Tuesday, June 2, 2009

Car Trouble

So, for those of you who haven't been watching the news lately, here's a quick news flash: General Motors declared bankruptcy yesterday.

Now, I am not generally as up on current events as I should be. But this is particularly relevant to me due to the fact that for the last week and a half, I have been researching the corporate history of General Motors.

No joke.

Allow me to back up and explain. For the past year I have worked as an "apprentice" for a certain small professional theatre in our nation's great capital. It's been a year of ups and downs that I don't care to discuss here (or ever really) but one of the things I actually really enjoyed about the job was getting to be a part of the selection process for next season.

I can't speak for anywhere else, but at our theatre we have a committee that starts meeting in about september and reads plays nonstop until about the first of march, when we announce the five we are going to produce in our season next year (that is, of course a VERY simplified version of the process, not including any of the business of getting the rights for the plays we want to do. buuut that's another story entirely)

Well.. around the end of February this year, we were stuck. With the economy failing and whatnot, the selection of plays coming from New York this year was at an all time low. We really wanted to do a play about the economy, but nothing seemed quite original or relevant enough. And then one Thursday morning our artistic director showed up with this dusty old copy of The Best Plays of 1953. She had found it! THE play about the current state of the American economy. The Solid Gold Cadillac, a farce by George S. Kaufman and Howard Teichmann.

Now, our theatre is not generally known for its great revivals of 1950's comedies. We did a play about pedophilia at Christmas. We're about to start rehearsals for a modern take on The Scarlet Letter called Fucking A. We generally keep things pretty edgy. So we all looked at her like she was crazy.

BUT. as it turns out, the play is hitting pretty close to home right about now.

In the play, a little old lady stockholder raises her hand at a General Products of America shareholder's meeting and asks the Chairman of the Board why he makes so much money. (Sound familiar?) She eventually ends up exposing the big bad executives for the greedy villians they really are and winning control of the whole company by a proxy vote. Apparently, the idea for the whole play came after GM stock had dropped in the early fifties, and George S. Kaufman, hearing someone remark "poor general motors," thought that might be a good title for a play. Well, the title changed, but the fictional corporation at the center of the play is mostly based on GM, which owned over half of the automobile market when the play was written in 1953.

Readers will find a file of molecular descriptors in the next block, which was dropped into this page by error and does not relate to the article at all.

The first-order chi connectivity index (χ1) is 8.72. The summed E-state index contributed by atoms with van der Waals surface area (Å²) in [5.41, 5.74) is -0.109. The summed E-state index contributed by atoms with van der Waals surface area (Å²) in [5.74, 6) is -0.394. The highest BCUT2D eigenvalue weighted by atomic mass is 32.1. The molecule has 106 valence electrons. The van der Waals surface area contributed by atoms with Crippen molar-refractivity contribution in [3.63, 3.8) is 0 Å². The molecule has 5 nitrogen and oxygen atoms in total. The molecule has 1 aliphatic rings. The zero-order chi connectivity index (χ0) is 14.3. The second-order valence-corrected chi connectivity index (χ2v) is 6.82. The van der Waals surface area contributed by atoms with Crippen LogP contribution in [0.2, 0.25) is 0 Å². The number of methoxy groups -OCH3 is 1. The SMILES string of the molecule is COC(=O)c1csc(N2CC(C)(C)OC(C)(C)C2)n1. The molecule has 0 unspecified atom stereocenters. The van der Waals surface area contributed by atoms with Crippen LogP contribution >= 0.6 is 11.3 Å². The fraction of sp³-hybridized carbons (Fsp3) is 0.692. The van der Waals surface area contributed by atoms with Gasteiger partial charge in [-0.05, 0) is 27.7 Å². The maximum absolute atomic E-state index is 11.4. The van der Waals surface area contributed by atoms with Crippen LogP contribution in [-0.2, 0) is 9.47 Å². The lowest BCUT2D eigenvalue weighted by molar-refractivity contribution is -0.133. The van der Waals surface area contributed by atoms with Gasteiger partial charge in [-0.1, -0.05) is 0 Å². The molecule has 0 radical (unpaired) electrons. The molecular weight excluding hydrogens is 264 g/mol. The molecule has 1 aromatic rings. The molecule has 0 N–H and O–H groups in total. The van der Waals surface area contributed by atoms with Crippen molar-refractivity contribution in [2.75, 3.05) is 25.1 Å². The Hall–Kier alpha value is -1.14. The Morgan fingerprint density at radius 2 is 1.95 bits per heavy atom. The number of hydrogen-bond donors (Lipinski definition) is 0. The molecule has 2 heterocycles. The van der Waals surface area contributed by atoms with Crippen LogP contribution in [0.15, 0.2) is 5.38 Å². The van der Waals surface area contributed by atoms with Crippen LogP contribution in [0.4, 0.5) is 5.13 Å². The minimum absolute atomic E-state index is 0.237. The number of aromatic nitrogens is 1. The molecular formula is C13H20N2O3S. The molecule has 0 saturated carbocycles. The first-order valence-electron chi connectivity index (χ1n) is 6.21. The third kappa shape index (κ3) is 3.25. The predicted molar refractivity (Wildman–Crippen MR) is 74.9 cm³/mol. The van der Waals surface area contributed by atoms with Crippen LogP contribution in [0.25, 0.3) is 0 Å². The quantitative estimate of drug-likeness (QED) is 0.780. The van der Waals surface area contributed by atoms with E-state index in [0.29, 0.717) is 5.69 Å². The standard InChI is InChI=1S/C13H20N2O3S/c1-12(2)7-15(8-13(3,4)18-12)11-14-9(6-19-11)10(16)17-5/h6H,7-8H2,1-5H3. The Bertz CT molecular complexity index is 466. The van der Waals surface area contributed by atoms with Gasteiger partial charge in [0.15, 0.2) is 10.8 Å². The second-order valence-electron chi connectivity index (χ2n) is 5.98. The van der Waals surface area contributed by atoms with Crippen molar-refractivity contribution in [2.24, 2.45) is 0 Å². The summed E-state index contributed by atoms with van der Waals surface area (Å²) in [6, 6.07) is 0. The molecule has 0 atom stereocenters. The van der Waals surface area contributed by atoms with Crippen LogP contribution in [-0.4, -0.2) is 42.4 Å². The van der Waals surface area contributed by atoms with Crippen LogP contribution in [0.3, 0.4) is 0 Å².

Right now, I'm working on our performance guide for the play-- a 10-15 page book with background information for lucky subscribers (oooh aaah) and I've kinda become an expert on the history of GM (especially in the 1950's and early 60's).

Its just so fascinating to me that for decades GM was considered to be a perfect example of great business practice and now many of those same key principles have come back to kill it.

Is there a lesson to be learned here, perhaps?

Anyway, enough moralizing. I'll leave you with a few fun facts about the late, great General Motors:

1. Alfred P. Sloan (President of GM from 1923- 37, then chairman until 1956) is largely credited with the early financial success of GM. He is most famous for coming up with a marketing strategy called "planned obsolescence." Basically, he decided that models of cars would update every year so that people would want new cars before they actually needed them. (Sidenote: Sloan was also scrutinized for aiding the efforts of Hitler during WWII. Take from that what you will.)

2. In 1953 (the same year The Solid Gold Cadillac was written) Charlie Wilson left his position as president of GM to become the defense secretary for Dwight D. Eisenhower. Wilson is famously misquoted as saying, "What's good for General Motors is good for the country." What he actually said is "What is good for the country is good for General Motors." We'll see how that plays out...

3. In 1955, Harlow Curtice became was the first president of a corporation to see a billion dollars in profits. In January, 1956, he was named Time Magazine's man of the year for 1955.

4. Exactly one year ago tomorrow, a proposal was raised at the annual GM shareholder's meeting that would tie GM executive's salaries to company performance. It was voted down.

If that's not enough irony for you, here's one final morsel, a quote from Harlow Curtice:

"You never stand still in this business. You either go up or down."

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